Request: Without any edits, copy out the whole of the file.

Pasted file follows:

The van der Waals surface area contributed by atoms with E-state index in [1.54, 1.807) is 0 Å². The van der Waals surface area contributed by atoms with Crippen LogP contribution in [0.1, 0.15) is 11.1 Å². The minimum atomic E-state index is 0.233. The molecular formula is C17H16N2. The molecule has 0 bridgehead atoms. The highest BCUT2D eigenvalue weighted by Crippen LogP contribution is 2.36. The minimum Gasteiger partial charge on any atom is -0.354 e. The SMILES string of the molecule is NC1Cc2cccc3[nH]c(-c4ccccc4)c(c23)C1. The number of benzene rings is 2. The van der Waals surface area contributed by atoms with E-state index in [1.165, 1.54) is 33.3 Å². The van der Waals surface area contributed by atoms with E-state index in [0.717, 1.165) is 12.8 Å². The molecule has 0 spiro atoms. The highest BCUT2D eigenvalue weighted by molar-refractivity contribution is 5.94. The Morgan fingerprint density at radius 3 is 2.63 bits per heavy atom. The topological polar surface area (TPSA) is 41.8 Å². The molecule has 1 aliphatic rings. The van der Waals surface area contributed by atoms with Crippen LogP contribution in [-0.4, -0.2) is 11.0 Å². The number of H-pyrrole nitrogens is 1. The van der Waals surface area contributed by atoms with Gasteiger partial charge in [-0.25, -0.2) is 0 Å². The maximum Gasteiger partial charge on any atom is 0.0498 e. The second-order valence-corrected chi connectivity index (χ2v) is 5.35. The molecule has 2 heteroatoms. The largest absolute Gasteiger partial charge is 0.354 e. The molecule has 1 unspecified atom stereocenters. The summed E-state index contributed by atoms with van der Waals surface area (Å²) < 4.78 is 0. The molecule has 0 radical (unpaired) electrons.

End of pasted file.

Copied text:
The van der Waals surface area contributed by atoms with E-state index in [1.54, 1.807) is 0 Å². The van der Waals surface area contributed by atoms with Crippen LogP contribution in [0.1, 0.15) is 11.1 Å². The minimum atomic E-state index is 0.233. The molecular formula is C17H16N2. The molecule has 0 bridgehead atoms. The highest BCUT2D eigenvalue weighted by Crippen LogP contribution is 2.36. The minimum Gasteiger partial charge on any atom is -0.354 e. The SMILES string of the molecule is NC1Cc2cccc3[nH]c(-c4ccccc4)c(c23)C1. The number of benzene rings is 2. The van der Waals surface area contributed by atoms with E-state index in [1.165, 1.54) is 33.3 Å². The van der Waals surface area contributed by atoms with E-state index in [0.717, 1.165) is 12.8 Å². The molecule has 0 spiro atoms. The highest BCUT2D eigenvalue weighted by molar-refractivity contribution is 5.94. The Morgan fingerprint density at radius 3 is 2.63 bits per heavy atom. The topological polar surface area (TPSA) is 41.8 Å². The molecule has 1 aliphatic rings. The van der Waals surface area contributed by atoms with Crippen LogP contribution in [-0.4, -0.2) is 11.0 Å². The number of H-pyrrole nitrogens is 1. The van der Waals surface area contributed by atoms with Gasteiger partial charge in [-0.25, -0.2) is 0 Å². The maximum Gasteiger partial charge on any atom is 0.0498 e. The second-order valence-corrected chi connectivity index (χ2v) is 5.35. The molecule has 2 heteroatoms. The largest absolute Gasteiger partial charge is 0.354 e. The molecule has 1 unspecified atom stereocenters. The summed E-state index contributed by atoms with van der Waals surface area (Å²) < 4.78 is 0. The molecule has 0 radical (unpaired) electrons.